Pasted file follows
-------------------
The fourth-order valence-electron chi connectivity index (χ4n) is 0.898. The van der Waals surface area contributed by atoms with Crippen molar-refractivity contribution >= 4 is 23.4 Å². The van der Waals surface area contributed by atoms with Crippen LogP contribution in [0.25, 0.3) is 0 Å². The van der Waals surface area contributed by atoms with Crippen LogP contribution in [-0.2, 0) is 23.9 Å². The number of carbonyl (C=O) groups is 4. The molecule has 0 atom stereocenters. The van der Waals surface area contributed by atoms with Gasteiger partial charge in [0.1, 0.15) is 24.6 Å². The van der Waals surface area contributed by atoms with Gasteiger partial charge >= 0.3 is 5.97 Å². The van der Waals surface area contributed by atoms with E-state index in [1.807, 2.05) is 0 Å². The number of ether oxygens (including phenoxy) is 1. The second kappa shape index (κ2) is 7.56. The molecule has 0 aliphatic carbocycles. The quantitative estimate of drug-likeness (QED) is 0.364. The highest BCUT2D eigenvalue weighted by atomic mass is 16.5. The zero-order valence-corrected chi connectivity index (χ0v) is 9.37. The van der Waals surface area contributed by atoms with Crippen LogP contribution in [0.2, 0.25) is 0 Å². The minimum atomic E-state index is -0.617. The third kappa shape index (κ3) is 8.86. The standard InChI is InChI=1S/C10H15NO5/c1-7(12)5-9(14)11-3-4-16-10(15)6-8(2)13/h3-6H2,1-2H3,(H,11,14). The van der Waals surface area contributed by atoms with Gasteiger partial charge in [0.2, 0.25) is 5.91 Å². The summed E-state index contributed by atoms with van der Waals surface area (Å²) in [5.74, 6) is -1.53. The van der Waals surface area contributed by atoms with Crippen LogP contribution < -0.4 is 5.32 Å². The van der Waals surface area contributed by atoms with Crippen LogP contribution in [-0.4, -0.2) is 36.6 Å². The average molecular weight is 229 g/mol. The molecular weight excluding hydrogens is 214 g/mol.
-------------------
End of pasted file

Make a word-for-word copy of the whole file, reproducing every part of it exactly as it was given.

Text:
The fourth-order valence-electron chi connectivity index (χ4n) is 0.898. The van der Waals surface area contributed by atoms with Crippen molar-refractivity contribution >= 4 is 23.4 Å². The van der Waals surface area contributed by atoms with Crippen LogP contribution in [0.25, 0.3) is 0 Å². The van der Waals surface area contributed by atoms with Crippen LogP contribution in [-0.2, 0) is 23.9 Å². The number of carbonyl (C=O) groups is 4. The molecule has 0 atom stereocenters. The van der Waals surface area contributed by atoms with Gasteiger partial charge in [0.1, 0.15) is 24.6 Å². The van der Waals surface area contributed by atoms with Gasteiger partial charge >= 0.3 is 5.97 Å². The van der Waals surface area contributed by atoms with E-state index in [1.807, 2.05) is 0 Å². The number of ether oxygens (including phenoxy) is 1. The second kappa shape index (κ2) is 7.56. The molecule has 0 aliphatic carbocycles. The quantitative estimate of drug-likeness (QED) is 0.364. The highest BCUT2D eigenvalue weighted by atomic mass is 16.5. The zero-order valence-corrected chi connectivity index (χ0v) is 9.37. The van der Waals surface area contributed by atoms with Crippen LogP contribution in [0.2, 0.25) is 0 Å². The minimum atomic E-state index is -0.617. The third kappa shape index (κ3) is 8.86. The standard InChI is InChI=1S/C10H15NO5/c1-7(12)5-9(14)11-3-4-16-10(15)6-8(2)13/h3-6H2,1-2H3,(H,11,14). The van der Waals surface area contributed by atoms with Gasteiger partial charge in [0.2, 0.25) is 5.91 Å². The summed E-state index contributed by atoms with van der Waals surface area (Å²) in [5.74, 6) is -1.53. The van der Waals surface area contributed by atoms with Crippen LogP contribution < -0.4 is 5.32 Å². The van der Waals surface area contributed by atoms with Crippen LogP contribution in [-0.4, -0.2) is 36.6 Å². The average molecular weight is 229 g/mol. The molecular weight excluding hydrogens is 214 g/mol.